At many medium-to-large companies, it’s almost impossible to get through a day of work without direct or indirect interaction with colleagues, partners, or other related constituents. Even more, with 82 percent of U.S. companies looking to expand overseas, employees now are expected to engage with coworkers and clients who sometimes are based in different time zones. So with the globalization of business and expected growth in global soft skills training, it is critical that employees understand how their jobs will change, and it is the responsibility of Training managers to set their employees up for success.
For those employees who are new to working with other parts of the world, it is the employer’s responsibility to deliver a clear and consistent message about the company’s identity and values in the face of growth. Soft skills training helps ingrain a company’s culture in employees from the bottom up. The following considerations are critical for companies trying to build, train and maintain a unified team message—no matter how global and far-reaching a company becomes.
Consistency Is Key
An organization doesn’t get its message to stick with employees through one training session at the beginning of their job. Instead, delivering an effective message means consistently staying true to that message in every internal and external communication to employees. In Silicon Valley, it’s a huge trend for employees to take an active role in the development of their culture. Every Google employee knows what it means to be a part of the organization and promotes a culture of innovation, creativity, and curiosity—what they proudly call their “Googliness.” This culture is clearly important to employees, as Glassdoor.com rates Google in the top 10 best places to work, based on employee satisfaction. Companies in other industries should mimic that model by promoting their values in every aspect of their work—from the physical space they create to the technology they offer to the way they treat coworkers and clients.
Most importantly, employees of a company should receive the same values training in all offices around the world—no matter the language it’s in. Even though customs and national cultures vary, companies should promote a united message in every office. No matter where in the world you are, if you walk into an Apple store, you’re going to get practically the same experience—from the casual nature of the employees to the Genius Bar. The native culture should dictate the space. Consistency helps define an organization throughout its locations, and is foremost about the mental space it creates for its employees.
Choose the Right Medium for Communication
Another important part of consistent messaging is choosing the right medium for communication —and taking full advantage of the medium you choose. If your employees can listen to an entire 15-minute training video with their eyes closed and still pull the same message as if they watched it, video isn’t necessary. Whether it’s an infographic, in-person training session, screenshot, or podcast, it’s important to make sure the medium is worth it and conveys your message effectively.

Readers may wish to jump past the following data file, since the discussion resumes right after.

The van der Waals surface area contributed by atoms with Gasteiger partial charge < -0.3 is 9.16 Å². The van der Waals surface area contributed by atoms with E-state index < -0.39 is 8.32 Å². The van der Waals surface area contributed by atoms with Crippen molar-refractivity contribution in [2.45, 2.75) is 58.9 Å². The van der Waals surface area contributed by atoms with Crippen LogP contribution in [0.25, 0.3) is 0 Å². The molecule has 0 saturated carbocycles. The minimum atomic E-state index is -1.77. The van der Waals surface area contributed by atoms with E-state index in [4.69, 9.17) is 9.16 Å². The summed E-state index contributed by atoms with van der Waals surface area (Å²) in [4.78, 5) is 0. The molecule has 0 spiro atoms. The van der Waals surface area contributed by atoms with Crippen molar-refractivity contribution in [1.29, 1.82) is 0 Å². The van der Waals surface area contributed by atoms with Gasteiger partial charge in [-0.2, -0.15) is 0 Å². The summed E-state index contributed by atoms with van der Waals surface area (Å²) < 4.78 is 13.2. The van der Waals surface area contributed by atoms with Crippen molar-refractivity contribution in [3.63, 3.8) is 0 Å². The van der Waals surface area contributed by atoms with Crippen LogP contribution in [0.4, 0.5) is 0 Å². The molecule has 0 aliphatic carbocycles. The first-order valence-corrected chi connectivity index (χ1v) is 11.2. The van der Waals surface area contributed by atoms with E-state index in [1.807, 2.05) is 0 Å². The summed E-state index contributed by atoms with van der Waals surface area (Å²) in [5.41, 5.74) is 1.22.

Video is becoming the most important tool to train and develop the workforce, because it has the ability to provide critical, real-time information to help develop employees. According to a 2013 Bersin by Deloitte report, employers have found key reasons to incorporate video into their learning programs, including keeping pace with rapid changes in the business environment (52 percent) and encouraging collaboration and knowledge-sharing (51 percent).
Explain Why Training Matters
If companies are going to invest their time and resources in continual messaging and promoting values, employees have to know why training matters. If a company is based on the principle of integrity, employees need to know why they’re acting with integrity. Why does it matter and how do they bring that principle into their job? How will it affect the company internally and what message does it send out to customers and partner companies? Integrity may be important to a company for several reasons—improving the way coworkers treat each other and their clients, improving long-term success, improving retention, or a number of other benefits. But employees need to know those reasons—not just through hearing them but through witnessing them in action every day.
Overall, as more companies spread into other countries, they should embrace and reinforce their own cultures in a way that:
- Sends a consistent message
- Communicates that message effectively through the right media
- Emphasizes the reasons that message matters to every employee.
Ultimately, as a company grows internationally, its voice gains more reach—and with that reach comes the responsibility of defining, honing, and understanding that voice as much as possible.
Matt Pierce is customer support manager at TechSmith Corp., a software company that provides practical business and academic solutions that change how people communicate and collaborate across devices. A graduate of Indiana University’s School of Education’s Department of Instructional Systems Technology, Pierce has 10 years of experience working in learning and development with a focus on visual instruction. He has directly managed the training and user assistance teams for TechSmith, and also has run its visual communication Web show, The Forge, interviewing guests from around the world discussing the use of visuals, video, and technology in education, training, marketing, and more. Teach him something @piercemr.